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Sunday 5 April 2015

   

Once discarded like a dead stray, Jean McConville hasn't gone away, you know

Tonight, Gerry Adams will continue to try to justify the murder of Jean McConville, but the fact is, it's unjustifiable, says Ruth Dudley Edwards


Jean McConville with three of her children, before she was abducted and murdered by the IRA

Poor Gerry Adams. He's so "sick, sore and tired of a tsunami of stories" based on the Boston tapes "linking me to Mrs McConville's death" that he's putting things straight tonight on CBS's 60 Minutes.

There were the accusations from beyond the grave from his once best friend Brendan Hughes, who claimed that he and Adams agreed that Jean McConville must be murdered because they believed her to be an informer. Hughes was unapologetic about that, for "informers must be executed", but he was less happy at what he said was Adams's decision that she must be disappeared by 'the Unknowns', because it would be bad PR to leave on the street the body of a widow and mother of 10.

The Old Bailey bomber, Dolours Price, talked too, both on a Boston tape and to journalists, alleging Adams was her commanding officer and that in her capacity as a driver for his Unknowns unit, she drove Jean McConville to Dundalk to be executed.

Adams is well used to such accusations coming up in Britain and Ireland, and we are all used to the way he faces them down. He explains that Hughes was bitter about the Good Friday Agreement and that Price had mental troubles, both of which claims are true. But apart from believing that he had sold out all those republicans who killed and died during the Troubles, they felt betrayed by what they claimed were his lies about IRA membership. He had, after all, claimed Dolours Price ordered the Old Bailey bombing. Speaking for her sister Marian as well as herself, she said: "We had taken orders from him on many occasions…to deny his belonging to the IRA…is to offend those of us who partook in what we partook in."

Those of us who were never in the IRA have malicious motives too, according to Adams: we are anti-peace, anti-republican, opposed to the march of Sinn Fein and generally - like the PSNI who arrested him - politically motivated. And so he faces us down whatever we throw at him, and Mary Lou McDonald and his other acolytes assure us that they believe Gerry.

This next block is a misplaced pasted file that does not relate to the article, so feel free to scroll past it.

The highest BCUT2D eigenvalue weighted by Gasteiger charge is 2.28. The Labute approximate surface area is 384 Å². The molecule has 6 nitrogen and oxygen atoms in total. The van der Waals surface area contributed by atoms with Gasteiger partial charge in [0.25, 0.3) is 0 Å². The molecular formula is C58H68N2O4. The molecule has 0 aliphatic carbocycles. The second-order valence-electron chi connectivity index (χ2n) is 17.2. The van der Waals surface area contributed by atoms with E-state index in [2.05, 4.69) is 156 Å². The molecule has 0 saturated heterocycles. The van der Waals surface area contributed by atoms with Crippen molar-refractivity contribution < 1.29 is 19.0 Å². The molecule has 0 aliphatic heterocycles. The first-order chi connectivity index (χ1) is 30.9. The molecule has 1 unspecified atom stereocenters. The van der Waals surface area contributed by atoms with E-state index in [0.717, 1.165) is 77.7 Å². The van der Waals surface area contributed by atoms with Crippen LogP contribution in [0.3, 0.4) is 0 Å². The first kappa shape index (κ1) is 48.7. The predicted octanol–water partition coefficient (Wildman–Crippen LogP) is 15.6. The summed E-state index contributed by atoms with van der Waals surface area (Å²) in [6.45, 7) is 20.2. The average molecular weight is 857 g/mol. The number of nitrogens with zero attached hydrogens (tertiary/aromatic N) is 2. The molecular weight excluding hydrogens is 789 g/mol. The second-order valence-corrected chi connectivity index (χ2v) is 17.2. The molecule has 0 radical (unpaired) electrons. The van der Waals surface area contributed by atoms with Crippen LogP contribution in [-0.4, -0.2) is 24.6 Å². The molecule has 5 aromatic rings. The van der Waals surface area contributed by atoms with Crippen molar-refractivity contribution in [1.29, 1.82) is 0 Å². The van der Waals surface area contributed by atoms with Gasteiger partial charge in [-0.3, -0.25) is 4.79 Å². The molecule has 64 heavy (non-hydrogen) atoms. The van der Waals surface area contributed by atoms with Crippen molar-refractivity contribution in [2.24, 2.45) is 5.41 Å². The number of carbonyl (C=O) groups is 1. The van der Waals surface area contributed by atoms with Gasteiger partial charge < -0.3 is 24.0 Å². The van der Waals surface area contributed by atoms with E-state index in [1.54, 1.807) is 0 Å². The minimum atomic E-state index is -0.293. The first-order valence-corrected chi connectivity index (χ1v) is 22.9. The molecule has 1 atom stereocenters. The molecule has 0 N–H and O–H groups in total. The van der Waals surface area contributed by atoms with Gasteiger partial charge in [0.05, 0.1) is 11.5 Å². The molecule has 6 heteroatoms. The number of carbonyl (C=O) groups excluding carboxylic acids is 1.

However, Adams faces a real problem in the United States, where respectable Sinn Fein Irish-American supporters as well as those in the Obama administration who care about Ireland were rocked by "Where the Bodies are Buried", a 15,000-word article in the famous New Yorker magazine which investigated in great detail the whole terrible story of Jean McConville. It appeared last month just before St Patrick's Day, and - combined with anger in Washington about Sinn Fein's U-turn on the December Stormont House Agreement - it caused the White House and the State Department to present a cold shoulder to the indignant Adams.

So now he's addressing the accusations head on and preparing once more to deny all.
Just to clarify, no one suggests that Adams killed Mrs McConville himself. On the contrary, what is alleged is that Adams was an IRA commander who kept his own hands clean.

According to a press release from CBS, he tells his interviewer, Scott Pellery, that he was never in the IRA, never "pulled a trigger, ordered a murder or set off a bomb."

Adams is caught. He denies his involvement but he has to justify what happened. In the CBS programme Scott Pelley asks: "How do you orphan 10 children? What kind of depravity is that?"
"That's what happens in wars, Scott," says Adams. "That's not to minimise it, but that's what American soldiers do, British soldiers do, Irish Republican soldiers do, that's what happens in every single conflict."

No, it doesn't. I can't imagine circumstances in which American or British soldiers would deliberately torture and murder a Jean McConville and so mistreat her family afterwards. I don't accept the nauseating excuses (it was the worst year of the Troubles, people in the Falls Road were hysterical about informers, her neighbours fingered her, she was an outsider and so on and on), but even if I did, how could people with any conscience or human sympathy have told her bereft orphans that their mother had run off with a British soldier? How could they have intimidated them, seen them separated and consigned to care and kept her body hidden for all that time.

It's the cruelty that gets to me every time I think about Jean McConville and her family - the cruelty of her torture and murder all those years ago and the cold-hearted, cynical cruelty of the treatment of her 10 children ever afterwards.

Still, there is some justice. So little-known in her hard, impoverished life, and so brutally and ignominiously treated at the end, Jean McConville - once discarded like a dead stray - keeps affronting Adams by coming back to haunt him. That is not what powerless poor people are supposed to do. But she hasn't gone away, you know.


Ruth Dudley Edwards

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